Question: Restraint of trade | A forfeiture clause in the employment contract provides that “if a person engages in a competing business/service within two years period after leaving the company, the outstanding incentive amount due to him can be forfeited”. Whether the clause is enforceable or is violative of Section 27 of the Indian Contract Act? [DJS 2018]… Read More »

Question: Restraint of trade | A forfeiture clause in the employment contract provides that “if a person engages in a competing business/service within two years period after leaving the company, the outstanding incentive amount due to him can be forfeited”. Whether the clause is enforceable or is violative of Section 27 of the Indian Contract Act? [DJS 2018] Find the answer to the mains question only on Legal Bites. [Restraint of trade | A forfeiture clause in the employment...

Question: Restraint of trade | A forfeiture clause in the employment contract provides that “if a person engages in a competing business/service within two years period after leaving the company, the outstanding incentive amount due to him can be forfeited”. Whether the clause is enforceable or is violative of Section 27 of the Indian Contract Act? [DJS 2018]

Find the answer to the mains question only on Legal Bites. [Restraint of trade | A forfeiture clause in the employment contract provides that “if a person engages in a competing business/service within two years period after leaving the company… Whether the clause is enforceable or is violative of Section 27 of the Indian Contract Act?]

Answer

Section 27 in The Indian Contract Act, 1872 follows as “Agreement in restraint of trade, void.—Every agreement by which anyone is restrained from exercising a lawful profession, trade, or business of any kind, is to that extent void.

Exception 1.—Saving of agreement not to carry on the business of which goodwill is sold.—One who sells the goodwill of a business may agree with the buyer to refrain from carrying on a similar business, within specified local limits, so long as the buyer, or any person deriving title to the goodwill from him, carries on a like business therein, provided that such limits appear to the Court reasonable, regard being had to the nature of the business.”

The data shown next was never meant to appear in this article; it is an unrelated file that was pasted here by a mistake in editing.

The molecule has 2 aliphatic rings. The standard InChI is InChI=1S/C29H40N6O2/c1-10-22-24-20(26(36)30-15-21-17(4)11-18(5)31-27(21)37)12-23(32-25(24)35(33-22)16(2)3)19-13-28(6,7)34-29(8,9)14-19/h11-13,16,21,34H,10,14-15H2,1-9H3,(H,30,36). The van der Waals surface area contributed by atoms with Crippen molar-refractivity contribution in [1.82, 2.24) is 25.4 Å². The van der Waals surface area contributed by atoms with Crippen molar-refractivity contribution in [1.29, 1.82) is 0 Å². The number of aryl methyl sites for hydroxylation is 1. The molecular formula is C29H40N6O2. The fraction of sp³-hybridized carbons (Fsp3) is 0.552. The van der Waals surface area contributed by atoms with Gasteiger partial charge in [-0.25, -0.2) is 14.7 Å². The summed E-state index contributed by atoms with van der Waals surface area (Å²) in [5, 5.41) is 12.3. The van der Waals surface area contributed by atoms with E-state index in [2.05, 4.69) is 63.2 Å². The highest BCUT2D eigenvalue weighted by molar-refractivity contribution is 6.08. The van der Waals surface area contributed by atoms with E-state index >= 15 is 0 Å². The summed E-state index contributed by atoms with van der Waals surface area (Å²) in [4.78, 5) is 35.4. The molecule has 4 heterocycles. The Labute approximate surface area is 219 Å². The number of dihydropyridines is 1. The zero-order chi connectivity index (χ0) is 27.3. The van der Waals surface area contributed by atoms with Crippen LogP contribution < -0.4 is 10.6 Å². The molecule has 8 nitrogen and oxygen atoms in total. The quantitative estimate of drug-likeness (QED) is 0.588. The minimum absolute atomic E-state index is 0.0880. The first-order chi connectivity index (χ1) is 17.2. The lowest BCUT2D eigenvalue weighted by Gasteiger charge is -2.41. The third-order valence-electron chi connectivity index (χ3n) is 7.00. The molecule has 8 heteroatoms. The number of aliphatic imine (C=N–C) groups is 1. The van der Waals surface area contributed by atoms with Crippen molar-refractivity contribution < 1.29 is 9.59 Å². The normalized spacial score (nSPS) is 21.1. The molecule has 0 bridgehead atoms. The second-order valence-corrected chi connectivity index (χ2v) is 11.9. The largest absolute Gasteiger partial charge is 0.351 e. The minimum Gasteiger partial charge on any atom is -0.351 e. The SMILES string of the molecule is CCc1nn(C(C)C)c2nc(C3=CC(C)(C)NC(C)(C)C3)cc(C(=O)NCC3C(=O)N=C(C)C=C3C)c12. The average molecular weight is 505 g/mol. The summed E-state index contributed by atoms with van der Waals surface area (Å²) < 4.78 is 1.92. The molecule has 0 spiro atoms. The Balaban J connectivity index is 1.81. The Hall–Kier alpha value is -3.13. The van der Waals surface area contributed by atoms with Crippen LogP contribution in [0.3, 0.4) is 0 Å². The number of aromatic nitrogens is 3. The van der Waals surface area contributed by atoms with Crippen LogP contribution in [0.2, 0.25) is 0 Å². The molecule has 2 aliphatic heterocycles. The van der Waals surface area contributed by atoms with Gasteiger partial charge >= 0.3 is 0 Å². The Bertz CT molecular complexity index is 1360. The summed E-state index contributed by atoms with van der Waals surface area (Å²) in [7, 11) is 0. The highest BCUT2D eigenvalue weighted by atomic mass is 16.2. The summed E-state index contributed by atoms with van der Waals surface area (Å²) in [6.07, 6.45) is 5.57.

The facts of the present case have been borrowed from the case of Deepayan Mohanty v. Cargill India Pvt Ltd & Ors. (2018) Delhi HC. In the case, the forfeiture clause stated: If a person engages in a competing business/service within the two years period after leaving Cargill, the outstanding amount can be forfeited.

It is the settled position, in India at least, that no employer has a right to restrain an employee from taking up competing employment after the term of employment. Such a clause is invalid and unenforceable as per Section 27 of the Indian Contract Act, 1872.

But what Cargill is doing in the present case is not restraining him from pursuing his competing business but refusing to disburse the balance incentive award amount to him since he allegedly engaged in a competing business. Thus, the amount belonging to the employee is being withheld by Cargill. Ideally, the entire amount ought to be disbursed at the time when it was awarded but as a part of Cargill‟s company policy, it is being deferred.

If the deferment is to enforce a clause that is otherwise unenforceable, the forfeiture based on the said clause, is itself illegal. The amount does not belong to Cargill. It belongs to the employee and Cargill is merely making the employee agree to take the amount with interest after the period of two years. That does not mean that under the garb of paying interest, Cargill can forfeit something on the basis of an invalid and unenforceable clause in the agreement.

The terms used in the clause, namely, “forfeiture“, and “awarded but not yet distributed” clearly show that the amount vests in the employee and only the disbursement is deferred. The fact that interest is being paid on the unpaid incentive amount also shows that the intention of Cargill seems to be merely enforcing conditions on employees which cannot otherwise be enforced in law, at least in India.

The condition in an employment contract that an employee cannot engage in competing for business after employment for any period is also in restraint of trade.

The legal position clearly crystallized in Indian Law of Contract is that while construing the provisions of Section 27 of The Indian Contract Act,1872 neither the test of reasonableness nor the principle of restraint being partial is applicable, unless it falls within express exception engrafted in Section.

Thus, the forfeiture clause is clearly not enforceable, as it stands in violation of Section 27 of the Indian Contract Act,1872 as it is in restraint of trade.


Law of Contract Mains Questions Series: Important Questions for Judiciary, APO & University Exams

  1. Law of Contract Mains Questions Series Part-I
  2. Law of Contract Mains Questions Series Part-II
  3. Law of Contract Mains Questions Series Part-III
  4. Law of Contract Mains Questions Series Part-IV
  5. Law of Contract Mains Questions Series Part-V
  6. Law of Contract Mains Questions Series Part-VI
  7. Law of Contract Mains Questions Series Part-VII
  8. Law of Contract Mains Questions Series Part-VIII
  9. Law of Contract Mains Questions Series Part-IX
  10. Law of Contract Mains Questions Series Part-X
Updated On 2022-02-21T14:51:20+05:30
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